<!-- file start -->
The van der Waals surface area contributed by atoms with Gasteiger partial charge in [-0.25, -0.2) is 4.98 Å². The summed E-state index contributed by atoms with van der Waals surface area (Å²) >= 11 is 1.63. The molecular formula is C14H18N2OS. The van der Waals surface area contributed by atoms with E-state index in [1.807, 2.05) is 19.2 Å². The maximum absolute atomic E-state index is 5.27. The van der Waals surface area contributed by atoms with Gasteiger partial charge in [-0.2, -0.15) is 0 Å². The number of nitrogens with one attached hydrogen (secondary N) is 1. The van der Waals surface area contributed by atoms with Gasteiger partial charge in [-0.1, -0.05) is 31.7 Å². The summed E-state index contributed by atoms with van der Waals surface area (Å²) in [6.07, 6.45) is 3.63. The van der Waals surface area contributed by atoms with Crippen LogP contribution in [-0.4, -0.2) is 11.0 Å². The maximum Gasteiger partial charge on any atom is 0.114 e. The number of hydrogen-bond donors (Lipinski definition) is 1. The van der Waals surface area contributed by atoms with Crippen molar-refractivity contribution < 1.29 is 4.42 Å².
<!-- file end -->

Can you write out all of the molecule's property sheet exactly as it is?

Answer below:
The van der Waals surface area contributed by atoms with Gasteiger partial charge in [-0.25, -0.2) is 4.98 Å². The summed E-state index contributed by atoms with van der Waals surface area (Å²) >= 11 is 1.63. The molecular formula is C14H18N2OS. The van der Waals surface area contributed by atoms with E-state index in [1.807, 2.05) is 19.2 Å². The maximum absolute atomic E-state index is 5.27. The van der Waals surface area contributed by atoms with Gasteiger partial charge in [-0.2, -0.15) is 0 Å². The number of nitrogens with one attached hydrogen (secondary N) is 1. The van der Waals surface area contributed by atoms with Gasteiger partial charge in [-0.1, -0.05) is 31.7 Å². The summed E-state index contributed by atoms with van der Waals surface area (Å²) in [6.07, 6.45) is 3.63. The van der Waals surface area contributed by atoms with Crippen LogP contribution in [-0.4, -0.2) is 11.0 Å². The maximum Gasteiger partial charge on any atom is 0.114 e. The number of hydrogen-bond donors (Lipinski definition) is 1. The van der Waals surface area contributed by atoms with Crippen molar-refractivity contribution < 1.29 is 4.42 Å².